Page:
The drill-out, clean-up, and testing of a hydraulically fractured well is critical to ensure stimulation success. This period is important both for production and environmental reasons, due to the high risk of gas release. Most wells require a sand separator during clean-up, which are a source of fugitive emissions. These emissions often go unreported during flowback due to the challenge in their quantification.

This work improves on a study by Wasfy et al (SPE, 2019) which investigated sand separator fugitive emissions. The analysis is improved by categorizing the differences in draining mechanisms between four different separator styles: vertical cyclonic separators, horizontal separators, spherical separators, and vortex separators. A simple 3-stage mathematical model is presented to calculate emissions based on drain duration for online sand separators which are drained without isolating the vessel. A vortex separator was found to provide the lowest overall fugitive emissions release. Prior work was found to have significantly underestimated the emissions released by horizontal separators.

Field experiments were performed using freestanding atmospheric gas plume sensors to validate the model. Measured gas releases were within 6% of the volume predicted by the 3-stage model at field conditions. This model can be used by engineers to accurately assess different styles of sand separators in hydraulic fracturing, allowing for more accurate reporting and quantification of fugitive emissions.

What’s the value of a sand separator?

We set out to answer that question in one of the most challenging environments in the US for sand removal, in the heart of the Bakken in North Dakota. On a day by day basis, the volumes of sand that come back from Bakken flowbacks are some of the highest around. In a recent 4-day field trial, we put our Sandtinel Defender and Sandtinel Maverick sand separators to the test in a head-to-head flowback comparison to see how they handled the high oil cut fields of North Dakota. In 4 days, the two vessels removed over 23,400 lb of sand from the system. The efficiency was measured by independent testers with hourly samples upstream and downstream of the separators, who saw an overall efficiency from the Sandtinel Defender of 95% and from the Sandtinel Maverick of 99% sand removal.

The sand volumes themselves don’t even tell the full story – we took samples of sand upstream and downstream of our Sandtinel Maverick to study the change in particle size. Using our in-house laser diffraction services, we were able to analyze these samples to see the particle size distribution before and after the Sandtinel unit. The sand entering into the vessel had a large d50 (median sand size) of 236 microns. Between these two wells, that’s over 5,800 lb of sand per day rushing through the system at almost a 60 mesh size. That kind of sand volume and size is hugely destructive to piping, valves, and other surface equipment, resulting in costly chargebacks and downtime.

After the Sandtinel though, we see a totally different story. Not only was the separator able to remove over 99% of the sand in the system, but the median particle size in the remaining sand in the system was only 73 microns, or about 200 mesh in size. As most experienced people in the industry may know, erosion is proportional to sand size, with larger sand being more damaging. These remaining sand fines, on a pound per pound basis, are only about 30% as damaging and wearing for the flowback iron as the original 60 mesh sand grade. Combined with the 99% overall sand removal, we reduced the overall erosion in the system by 99.7% with a single 48” Sandtinel Maverick.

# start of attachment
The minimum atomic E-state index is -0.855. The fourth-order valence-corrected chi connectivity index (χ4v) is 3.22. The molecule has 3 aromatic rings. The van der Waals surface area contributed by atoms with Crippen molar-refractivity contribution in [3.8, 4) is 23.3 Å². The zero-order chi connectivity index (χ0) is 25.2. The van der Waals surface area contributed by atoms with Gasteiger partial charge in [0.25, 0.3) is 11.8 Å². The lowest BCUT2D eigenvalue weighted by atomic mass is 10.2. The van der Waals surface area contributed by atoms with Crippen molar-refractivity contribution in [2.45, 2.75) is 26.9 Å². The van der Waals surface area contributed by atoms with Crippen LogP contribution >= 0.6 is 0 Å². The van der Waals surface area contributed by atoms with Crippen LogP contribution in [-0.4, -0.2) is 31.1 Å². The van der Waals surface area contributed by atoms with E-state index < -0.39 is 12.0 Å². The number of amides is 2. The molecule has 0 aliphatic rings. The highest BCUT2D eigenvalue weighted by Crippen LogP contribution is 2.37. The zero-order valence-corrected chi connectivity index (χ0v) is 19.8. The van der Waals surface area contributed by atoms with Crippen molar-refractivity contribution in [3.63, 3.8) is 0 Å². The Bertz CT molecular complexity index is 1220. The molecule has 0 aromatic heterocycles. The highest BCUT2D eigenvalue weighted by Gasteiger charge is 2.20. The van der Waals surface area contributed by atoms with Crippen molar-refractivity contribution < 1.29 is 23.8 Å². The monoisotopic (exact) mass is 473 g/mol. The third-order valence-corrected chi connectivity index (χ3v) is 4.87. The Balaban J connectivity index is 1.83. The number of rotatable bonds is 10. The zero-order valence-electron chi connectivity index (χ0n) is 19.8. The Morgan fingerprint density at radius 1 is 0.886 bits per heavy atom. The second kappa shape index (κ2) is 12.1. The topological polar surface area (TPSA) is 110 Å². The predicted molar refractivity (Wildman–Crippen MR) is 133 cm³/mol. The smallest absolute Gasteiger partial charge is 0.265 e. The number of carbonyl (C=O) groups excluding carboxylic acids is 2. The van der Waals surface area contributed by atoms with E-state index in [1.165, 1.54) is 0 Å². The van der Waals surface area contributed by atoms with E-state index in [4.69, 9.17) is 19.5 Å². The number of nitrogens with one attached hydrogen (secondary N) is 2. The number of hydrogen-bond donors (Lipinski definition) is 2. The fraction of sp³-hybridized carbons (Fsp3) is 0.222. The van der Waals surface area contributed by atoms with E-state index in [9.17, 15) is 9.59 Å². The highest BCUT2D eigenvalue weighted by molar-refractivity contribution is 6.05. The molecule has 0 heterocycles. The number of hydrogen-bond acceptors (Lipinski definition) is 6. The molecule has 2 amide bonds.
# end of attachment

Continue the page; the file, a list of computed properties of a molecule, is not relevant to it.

Sandtinel is able to achieve this kind of reduction in wear and erosion without the use of any filters, external power supply, or sacrificial parts, thanks to the power of the VL-TEK Vapor Lock. Spherical separators with the Vapor Lock system achieve a level of sand separation efficiency unheard of in other mechanical separators on the market, all while also maintaining the lowest fugitive gas emissions of any sand separator on the market today. At Sandtinel, we believe that efficient sand separation shouldn’t come with a compromise to safety, production, or the environment. Talk to our knowledgeable sales team today to find out what the value of a Sandtinel sand separator can be for your application.

Check out the field trial.

Why upgrade to a spherical sand separator? Vertical cyclonic sand separators have been around for years, and everyone is comfortable with them. That was the conventional wisdom we set out to challenge when we brought Sandtinel sand separators into the field in 2014. Since then, we’ve learned a lot about how cyclonic separators work – and what we’ve found is that just because one way of doing things is comfortable and familiar, doesn’t mean it’s the right choice. In our newest study, we dig into the seven most important factors in sand separator performance and compare Sandtinel’s Vapor Lock spherical separators to the generic vertical cyclonic separators which have been on the job for decades.